Then I catch sight of a young man with several knives in his hands looking down on the poor sheep under the tree. Davit is taken away further into the orchard by his mother. I follow her, not wanting to be a witness to slaughter. Not much later as I walk back, I see the sheep hanging by one of its legs from a tree trunk. Its head is gone, its neck a bloody stump dripping blood on the grass. (I’ll spare you the photo.) The young man starts his work, taking off the skin, and I am outta there.

Two men are doing the manly thing and start a fire in the barbecue. Women, doing the womanly thing, are washing and cutting up tomatoes, peppers, and eggplants, readying them to be barbecued as well. Skewers the size of fencing rods appear. I keep walking back and forth to the butchery scene, wanting to see and not to see.

Finally, the Butchery is Over

Hunks of meat and fat, and what looks like various intestinal stuff and organs are cut up and put onto skewers and placed on the fire. The first load is the liver, kidneys and spleen and once they’re roasted we’re invited to have a piece of this coveted fare. I tell them I’m saving space for the rest of the meal. Which is the truth, really. I mean I’m an adventurous eater and all, but I’m just not that hungry yet. To accompany the first of these lusted-after bites, a toast is made with vodka or brandy. I take a small glass of brandy and sip it carefully. I know how many more toasts are ahead of me. This is, after all, Armenia.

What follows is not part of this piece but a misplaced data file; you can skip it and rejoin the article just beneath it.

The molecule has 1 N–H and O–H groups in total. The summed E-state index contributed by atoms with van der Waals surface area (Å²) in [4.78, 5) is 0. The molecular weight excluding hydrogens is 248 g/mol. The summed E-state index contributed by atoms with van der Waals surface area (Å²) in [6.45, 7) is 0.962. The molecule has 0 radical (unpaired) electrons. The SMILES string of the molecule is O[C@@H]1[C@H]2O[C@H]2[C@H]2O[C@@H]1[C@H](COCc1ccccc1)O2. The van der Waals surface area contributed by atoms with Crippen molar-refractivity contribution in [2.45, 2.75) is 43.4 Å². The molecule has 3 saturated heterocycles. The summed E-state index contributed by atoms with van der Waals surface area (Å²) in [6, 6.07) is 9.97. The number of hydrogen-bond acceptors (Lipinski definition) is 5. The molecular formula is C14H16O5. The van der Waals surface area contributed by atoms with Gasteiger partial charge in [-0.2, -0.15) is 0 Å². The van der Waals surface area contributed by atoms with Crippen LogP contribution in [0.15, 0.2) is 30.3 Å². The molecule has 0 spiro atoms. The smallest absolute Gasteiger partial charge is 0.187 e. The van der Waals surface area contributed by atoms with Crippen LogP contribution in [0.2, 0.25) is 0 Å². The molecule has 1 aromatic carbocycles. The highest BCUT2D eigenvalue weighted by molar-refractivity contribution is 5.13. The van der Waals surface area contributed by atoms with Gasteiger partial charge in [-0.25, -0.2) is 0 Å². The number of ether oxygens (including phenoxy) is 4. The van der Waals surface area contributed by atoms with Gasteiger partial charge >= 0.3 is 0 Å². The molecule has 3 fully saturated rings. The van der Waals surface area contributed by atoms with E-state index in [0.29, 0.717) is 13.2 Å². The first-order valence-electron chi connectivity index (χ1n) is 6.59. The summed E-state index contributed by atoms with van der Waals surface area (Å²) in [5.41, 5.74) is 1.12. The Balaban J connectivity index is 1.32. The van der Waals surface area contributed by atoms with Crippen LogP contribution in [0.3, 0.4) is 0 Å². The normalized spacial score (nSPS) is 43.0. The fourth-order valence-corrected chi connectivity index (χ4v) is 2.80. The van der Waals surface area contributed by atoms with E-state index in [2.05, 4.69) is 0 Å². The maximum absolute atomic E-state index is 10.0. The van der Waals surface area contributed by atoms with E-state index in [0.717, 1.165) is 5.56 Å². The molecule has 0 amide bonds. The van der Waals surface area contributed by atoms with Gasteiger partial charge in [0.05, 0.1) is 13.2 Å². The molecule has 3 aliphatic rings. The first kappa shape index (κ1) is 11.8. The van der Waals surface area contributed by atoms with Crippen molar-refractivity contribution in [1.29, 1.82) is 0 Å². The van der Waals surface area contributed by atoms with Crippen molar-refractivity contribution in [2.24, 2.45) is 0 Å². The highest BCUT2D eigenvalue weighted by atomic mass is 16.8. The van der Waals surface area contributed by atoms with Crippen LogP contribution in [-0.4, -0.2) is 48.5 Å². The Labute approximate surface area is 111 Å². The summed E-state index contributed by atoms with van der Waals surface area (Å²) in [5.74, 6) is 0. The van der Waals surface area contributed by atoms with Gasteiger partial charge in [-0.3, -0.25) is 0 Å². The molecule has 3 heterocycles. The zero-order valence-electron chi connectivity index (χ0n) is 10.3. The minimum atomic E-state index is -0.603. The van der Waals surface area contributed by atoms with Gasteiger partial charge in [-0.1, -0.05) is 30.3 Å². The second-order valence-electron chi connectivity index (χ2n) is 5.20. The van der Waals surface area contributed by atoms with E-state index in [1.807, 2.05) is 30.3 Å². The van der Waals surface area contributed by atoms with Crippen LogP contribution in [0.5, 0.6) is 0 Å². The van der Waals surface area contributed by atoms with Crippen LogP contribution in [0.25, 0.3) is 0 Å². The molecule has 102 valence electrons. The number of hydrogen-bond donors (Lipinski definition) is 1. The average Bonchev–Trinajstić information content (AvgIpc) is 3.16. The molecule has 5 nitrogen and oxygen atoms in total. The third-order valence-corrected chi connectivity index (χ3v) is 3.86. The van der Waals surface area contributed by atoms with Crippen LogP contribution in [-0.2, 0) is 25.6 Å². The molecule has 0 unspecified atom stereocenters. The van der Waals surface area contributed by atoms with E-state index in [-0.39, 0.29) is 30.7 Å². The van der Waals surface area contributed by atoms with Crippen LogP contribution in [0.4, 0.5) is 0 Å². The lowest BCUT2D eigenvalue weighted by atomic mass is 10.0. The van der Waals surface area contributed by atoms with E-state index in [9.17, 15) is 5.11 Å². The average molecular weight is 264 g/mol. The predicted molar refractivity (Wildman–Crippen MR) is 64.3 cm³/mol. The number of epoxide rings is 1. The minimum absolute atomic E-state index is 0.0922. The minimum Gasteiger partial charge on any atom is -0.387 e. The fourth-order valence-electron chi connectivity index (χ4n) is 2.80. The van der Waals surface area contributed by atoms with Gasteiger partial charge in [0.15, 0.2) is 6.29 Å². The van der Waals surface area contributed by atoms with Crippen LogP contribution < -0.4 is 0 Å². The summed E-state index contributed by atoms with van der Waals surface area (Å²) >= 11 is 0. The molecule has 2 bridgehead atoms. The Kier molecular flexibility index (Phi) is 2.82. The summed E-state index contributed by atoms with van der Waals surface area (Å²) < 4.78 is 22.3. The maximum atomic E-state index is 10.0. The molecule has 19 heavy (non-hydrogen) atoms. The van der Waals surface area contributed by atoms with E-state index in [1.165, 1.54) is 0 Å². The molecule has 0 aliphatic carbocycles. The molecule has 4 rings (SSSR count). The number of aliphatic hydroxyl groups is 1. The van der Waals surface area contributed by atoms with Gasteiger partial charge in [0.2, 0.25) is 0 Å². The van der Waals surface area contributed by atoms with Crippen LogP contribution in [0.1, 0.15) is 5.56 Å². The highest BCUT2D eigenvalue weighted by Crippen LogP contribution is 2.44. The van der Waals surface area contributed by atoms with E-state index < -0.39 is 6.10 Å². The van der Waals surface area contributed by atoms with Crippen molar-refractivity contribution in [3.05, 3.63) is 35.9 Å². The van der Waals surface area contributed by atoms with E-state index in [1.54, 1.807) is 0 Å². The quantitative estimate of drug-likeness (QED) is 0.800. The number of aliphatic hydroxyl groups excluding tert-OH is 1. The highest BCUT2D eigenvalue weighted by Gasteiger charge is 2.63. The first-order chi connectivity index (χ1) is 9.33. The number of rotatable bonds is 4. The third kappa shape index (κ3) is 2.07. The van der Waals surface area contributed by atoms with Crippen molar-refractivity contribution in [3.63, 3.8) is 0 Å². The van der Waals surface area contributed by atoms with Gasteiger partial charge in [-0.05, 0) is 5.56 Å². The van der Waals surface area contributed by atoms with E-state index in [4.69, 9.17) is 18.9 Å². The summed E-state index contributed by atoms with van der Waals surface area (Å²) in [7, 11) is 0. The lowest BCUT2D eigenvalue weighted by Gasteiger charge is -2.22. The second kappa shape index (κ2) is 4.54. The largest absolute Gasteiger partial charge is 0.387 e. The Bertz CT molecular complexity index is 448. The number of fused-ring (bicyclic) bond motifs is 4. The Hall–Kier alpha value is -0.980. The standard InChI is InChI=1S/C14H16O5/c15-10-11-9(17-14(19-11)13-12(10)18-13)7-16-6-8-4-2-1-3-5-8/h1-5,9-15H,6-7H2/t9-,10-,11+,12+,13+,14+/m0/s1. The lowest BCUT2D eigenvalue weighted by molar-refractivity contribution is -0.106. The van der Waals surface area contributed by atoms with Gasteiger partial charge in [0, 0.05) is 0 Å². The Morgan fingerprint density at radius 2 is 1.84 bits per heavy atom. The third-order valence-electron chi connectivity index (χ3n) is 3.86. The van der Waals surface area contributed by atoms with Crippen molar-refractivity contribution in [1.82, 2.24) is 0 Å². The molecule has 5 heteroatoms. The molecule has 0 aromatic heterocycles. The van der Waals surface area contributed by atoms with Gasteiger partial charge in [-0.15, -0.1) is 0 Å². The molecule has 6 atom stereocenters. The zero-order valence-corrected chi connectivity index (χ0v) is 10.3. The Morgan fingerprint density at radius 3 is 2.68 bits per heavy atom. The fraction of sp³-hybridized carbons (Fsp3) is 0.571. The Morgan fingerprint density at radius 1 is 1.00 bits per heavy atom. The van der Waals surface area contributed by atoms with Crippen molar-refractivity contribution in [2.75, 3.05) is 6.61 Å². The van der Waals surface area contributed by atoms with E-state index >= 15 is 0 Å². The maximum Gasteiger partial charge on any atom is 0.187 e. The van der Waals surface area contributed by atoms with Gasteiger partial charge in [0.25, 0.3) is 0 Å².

Next the actual sheep meat is put in a big cooking pot with salted water and somewhere in the orchard a fire is built where the meat will cook for several hours amid the gentle swaying wild flowers. Yes, I know what you are thinking.


Armenians do not prefer barbecued lamb if there is a choice. Pork is what they want on the fire. Fortunately no pig is slaughtered in front of us and the meat arrives already butchered. Enormous chops and other chunks of pork are skewered and placed on the barbecue along with chunks of aubergine/eggplant alternated with hunks of sheep’s fat.



How to Set the Table

First you have to have a table, and this takes creativity. The table available is a creaky metal thing that is not big enough for us all, so someone rustles up an old door which is propped up with a wooden box and a crate full of empty soft drink bottles. Many hands busy themselves draping a motley collection of cloths over the table and covering benches with blankets and throws. Rickety chairs are added, and voilà, there’s room for everybody to sit. Then the plates, glassware and cutlery come out, a symphony of colors and sizes. I love this sort of making-do. It feels so . . . authentic, don’t you think?

Finally, the food arrives. The host’s son is newly married and his bride is rushing back and forth like she runs on batteries, her face expressionless, poor thing. Don’t worry, one of our friends tells me, she’s earning her points as the new daughter-in-law. As is the custom, she and her husband live with her in-laws.

The table is full of dishes – pork, bread, peeled roasted tomatoes, fresh tomatoes, dishes of salt, cut up lemons, and of course the usual forest of bottles.

Let’s Toast!

Everybody takes a turn in between chewing mouthfuls of food. Toasts to the glories of Armenia, the glories of friendship, to the beauty of the women, the health of the children, and so on and so forth, ad infinitum. This is, after all, Armenia.